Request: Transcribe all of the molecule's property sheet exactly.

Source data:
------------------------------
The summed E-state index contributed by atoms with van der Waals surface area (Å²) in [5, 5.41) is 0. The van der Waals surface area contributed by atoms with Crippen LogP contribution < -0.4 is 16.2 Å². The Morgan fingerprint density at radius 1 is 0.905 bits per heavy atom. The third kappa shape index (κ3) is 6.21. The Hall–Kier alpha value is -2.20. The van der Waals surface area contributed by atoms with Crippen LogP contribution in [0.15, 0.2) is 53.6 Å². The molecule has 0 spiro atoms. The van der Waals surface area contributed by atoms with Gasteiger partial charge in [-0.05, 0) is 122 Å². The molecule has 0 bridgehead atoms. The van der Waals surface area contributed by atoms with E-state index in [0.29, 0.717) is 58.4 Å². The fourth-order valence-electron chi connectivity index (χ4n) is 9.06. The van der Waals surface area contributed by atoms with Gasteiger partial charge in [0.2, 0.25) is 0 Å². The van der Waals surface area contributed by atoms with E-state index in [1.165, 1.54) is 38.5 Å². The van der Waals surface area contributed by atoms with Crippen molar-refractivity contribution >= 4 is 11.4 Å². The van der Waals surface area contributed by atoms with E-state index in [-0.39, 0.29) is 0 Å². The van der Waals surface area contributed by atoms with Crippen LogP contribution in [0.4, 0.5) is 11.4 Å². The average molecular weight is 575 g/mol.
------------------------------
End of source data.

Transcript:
The summed E-state index contributed by atoms with van der Waals surface area (Å²) in [5, 5.41) is 0. The van der Waals surface area contributed by atoms with Crippen LogP contribution < -0.4 is 16.2 Å². The Morgan fingerprint density at radius 1 is 0.905 bits per heavy atom. The third kappa shape index (κ3) is 6.21. The Hall–Kier alpha value is -2.20. The van der Waals surface area contributed by atoms with Crippen LogP contribution in [0.15, 0.2) is 53.6 Å². The molecule has 0 spiro atoms. The van der Waals surface area contributed by atoms with Gasteiger partial charge in [-0.05, 0) is 122 Å². The molecule has 0 bridgehead atoms. The van der Waals surface area contributed by atoms with E-state index in [0.29, 0.717) is 58.4 Å². The fourth-order valence-electron chi connectivity index (χ4n) is 9.06. The van der Waals surface area contributed by atoms with Gasteiger partial charge in [0.2, 0.25) is 0 Å². The van der Waals surface area contributed by atoms with E-state index in [1.165, 1.54) is 38.5 Å². The van der Waals surface area contributed by atoms with Crippen molar-refractivity contribution >= 4 is 11.4 Å². The van der Waals surface area contributed by atoms with E-state index in [-0.39, 0.29) is 0 Å². The van der Waals surface area contributed by atoms with Crippen LogP contribution in [0.4, 0.5) is 11.4 Å². The average molecular weight is 575 g/mol.